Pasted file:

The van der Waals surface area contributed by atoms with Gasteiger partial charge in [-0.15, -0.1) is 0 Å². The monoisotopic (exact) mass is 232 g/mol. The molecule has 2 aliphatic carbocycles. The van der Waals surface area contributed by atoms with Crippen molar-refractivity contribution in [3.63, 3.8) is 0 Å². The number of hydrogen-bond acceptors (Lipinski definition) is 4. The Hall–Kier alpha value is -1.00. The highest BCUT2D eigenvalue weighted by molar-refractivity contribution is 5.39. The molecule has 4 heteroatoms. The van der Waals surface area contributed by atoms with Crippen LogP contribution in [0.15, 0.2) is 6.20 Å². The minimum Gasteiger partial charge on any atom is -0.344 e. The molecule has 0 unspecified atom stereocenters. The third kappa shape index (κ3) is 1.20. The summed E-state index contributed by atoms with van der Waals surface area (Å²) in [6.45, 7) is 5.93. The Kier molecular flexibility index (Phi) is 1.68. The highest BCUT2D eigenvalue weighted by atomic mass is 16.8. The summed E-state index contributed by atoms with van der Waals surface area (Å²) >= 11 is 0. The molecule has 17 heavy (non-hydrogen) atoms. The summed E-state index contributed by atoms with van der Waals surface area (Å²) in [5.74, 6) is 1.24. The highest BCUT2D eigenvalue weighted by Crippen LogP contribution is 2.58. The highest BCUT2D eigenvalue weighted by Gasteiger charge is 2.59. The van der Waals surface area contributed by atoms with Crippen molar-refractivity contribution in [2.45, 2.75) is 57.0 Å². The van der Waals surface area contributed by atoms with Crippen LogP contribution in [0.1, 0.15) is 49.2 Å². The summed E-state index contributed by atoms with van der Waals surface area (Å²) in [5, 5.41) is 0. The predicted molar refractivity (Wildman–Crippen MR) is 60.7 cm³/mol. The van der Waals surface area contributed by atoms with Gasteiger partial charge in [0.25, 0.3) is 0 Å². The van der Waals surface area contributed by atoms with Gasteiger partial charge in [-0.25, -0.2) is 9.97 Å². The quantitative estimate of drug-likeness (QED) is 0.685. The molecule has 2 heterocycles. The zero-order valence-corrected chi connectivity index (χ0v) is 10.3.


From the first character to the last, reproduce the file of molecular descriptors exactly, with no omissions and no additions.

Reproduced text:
The van der Waals surface area contributed by atoms with Gasteiger partial charge in [-0.15, -0.1) is 0 Å². The monoisotopic (exact) mass is 232 g/mol. The molecule has 2 aliphatic carbocycles. The van der Waals surface area contributed by atoms with Crippen molar-refractivity contribution in [3.63, 3.8) is 0 Å². The number of hydrogen-bond acceptors (Lipinski definition) is 4. The Hall–Kier alpha value is -1.00. The highest BCUT2D eigenvalue weighted by molar-refractivity contribution is 5.39. The molecule has 4 heteroatoms. The van der Waals surface area contributed by atoms with Crippen LogP contribution in [0.15, 0.2) is 6.20 Å². The minimum Gasteiger partial charge on any atom is -0.344 e. The molecule has 0 unspecified atom stereocenters. The third kappa shape index (κ3) is 1.20. The summed E-state index contributed by atoms with van der Waals surface area (Å²) in [6.45, 7) is 5.93. The Kier molecular flexibility index (Phi) is 1.68. The highest BCUT2D eigenvalue weighted by atomic mass is 16.8. The summed E-state index contributed by atoms with van der Waals surface area (Å²) >= 11 is 0. The molecule has 17 heavy (non-hydrogen) atoms. The summed E-state index contributed by atoms with van der Waals surface area (Å²) in [5.74, 6) is 1.24. The highest BCUT2D eigenvalue weighted by Crippen LogP contribution is 2.58. The highest BCUT2D eigenvalue weighted by Gasteiger charge is 2.59. The van der Waals surface area contributed by atoms with Crippen molar-refractivity contribution in [2.45, 2.75) is 57.0 Å². The van der Waals surface area contributed by atoms with Crippen LogP contribution in [0.1, 0.15) is 49.2 Å². The summed E-state index contributed by atoms with van der Waals surface area (Å²) in [5, 5.41) is 0. The predicted molar refractivity (Wildman–Crippen MR) is 60.7 cm³/mol. The van der Waals surface area contributed by atoms with Gasteiger partial charge in [0.25, 0.3) is 0 Å². The van der Waals surface area contributed by atoms with Gasteiger partial charge in [-0.25, -0.2) is 9.97 Å². The quantitative estimate of drug-likeness (QED) is 0.685. The molecule has 2 heterocycles. The zero-order valence-corrected chi connectivity index (χ0v) is 10.3.